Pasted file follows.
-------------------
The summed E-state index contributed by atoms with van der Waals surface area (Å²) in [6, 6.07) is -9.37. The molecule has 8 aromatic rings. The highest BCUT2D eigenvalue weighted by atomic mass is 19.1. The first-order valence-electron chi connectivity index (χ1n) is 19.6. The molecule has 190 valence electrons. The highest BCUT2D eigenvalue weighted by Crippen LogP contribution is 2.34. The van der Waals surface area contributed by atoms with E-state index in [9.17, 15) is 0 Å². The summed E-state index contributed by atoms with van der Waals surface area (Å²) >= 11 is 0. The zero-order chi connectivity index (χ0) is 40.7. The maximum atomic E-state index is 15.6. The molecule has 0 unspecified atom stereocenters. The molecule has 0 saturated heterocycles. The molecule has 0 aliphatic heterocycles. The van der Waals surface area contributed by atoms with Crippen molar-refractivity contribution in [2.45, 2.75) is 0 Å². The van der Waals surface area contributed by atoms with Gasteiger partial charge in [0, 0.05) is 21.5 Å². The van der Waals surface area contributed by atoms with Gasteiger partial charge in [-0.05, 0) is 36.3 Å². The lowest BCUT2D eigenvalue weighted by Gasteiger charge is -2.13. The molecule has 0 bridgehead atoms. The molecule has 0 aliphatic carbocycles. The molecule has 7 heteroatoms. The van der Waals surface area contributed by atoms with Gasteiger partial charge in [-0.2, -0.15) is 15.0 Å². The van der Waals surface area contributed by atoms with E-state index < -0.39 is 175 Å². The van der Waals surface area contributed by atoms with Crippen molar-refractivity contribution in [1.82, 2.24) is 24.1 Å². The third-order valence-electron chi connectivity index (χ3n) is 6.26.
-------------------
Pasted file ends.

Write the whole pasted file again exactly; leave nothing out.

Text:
The summed E-state index contributed by atoms with van der Waals surface area (Å²) in [6, 6.07) is -9.37. The molecule has 8 aromatic rings. The highest BCUT2D eigenvalue weighted by atomic mass is 19.1. The first-order valence-electron chi connectivity index (χ1n) is 19.6. The molecule has 190 valence electrons. The highest BCUT2D eigenvalue weighted by Crippen LogP contribution is 2.34. The van der Waals surface area contributed by atoms with E-state index in [9.17, 15) is 0 Å². The summed E-state index contributed by atoms with van der Waals surface area (Å²) >= 11 is 0. The zero-order chi connectivity index (χ0) is 40.7. The maximum atomic E-state index is 15.6. The molecule has 0 unspecified atom stereocenters. The molecule has 0 saturated heterocycles. The molecule has 0 aliphatic heterocycles. The van der Waals surface area contributed by atoms with Crippen molar-refractivity contribution in [2.45, 2.75) is 0 Å². The van der Waals surface area contributed by atoms with Gasteiger partial charge in [0, 0.05) is 21.5 Å². The van der Waals surface area contributed by atoms with Gasteiger partial charge in [-0.05, 0) is 36.3 Å². The lowest BCUT2D eigenvalue weighted by Gasteiger charge is -2.13. The molecule has 0 bridgehead atoms. The molecule has 0 aliphatic carbocycles. The molecule has 7 heteroatoms. The van der Waals surface area contributed by atoms with Gasteiger partial charge in [-0.2, -0.15) is 15.0 Å². The van der Waals surface area contributed by atoms with E-state index < -0.39 is 175 Å². The van der Waals surface area contributed by atoms with Crippen molar-refractivity contribution in [1.82, 2.24) is 24.1 Å². The third-order valence-electron chi connectivity index (χ3n) is 6.26.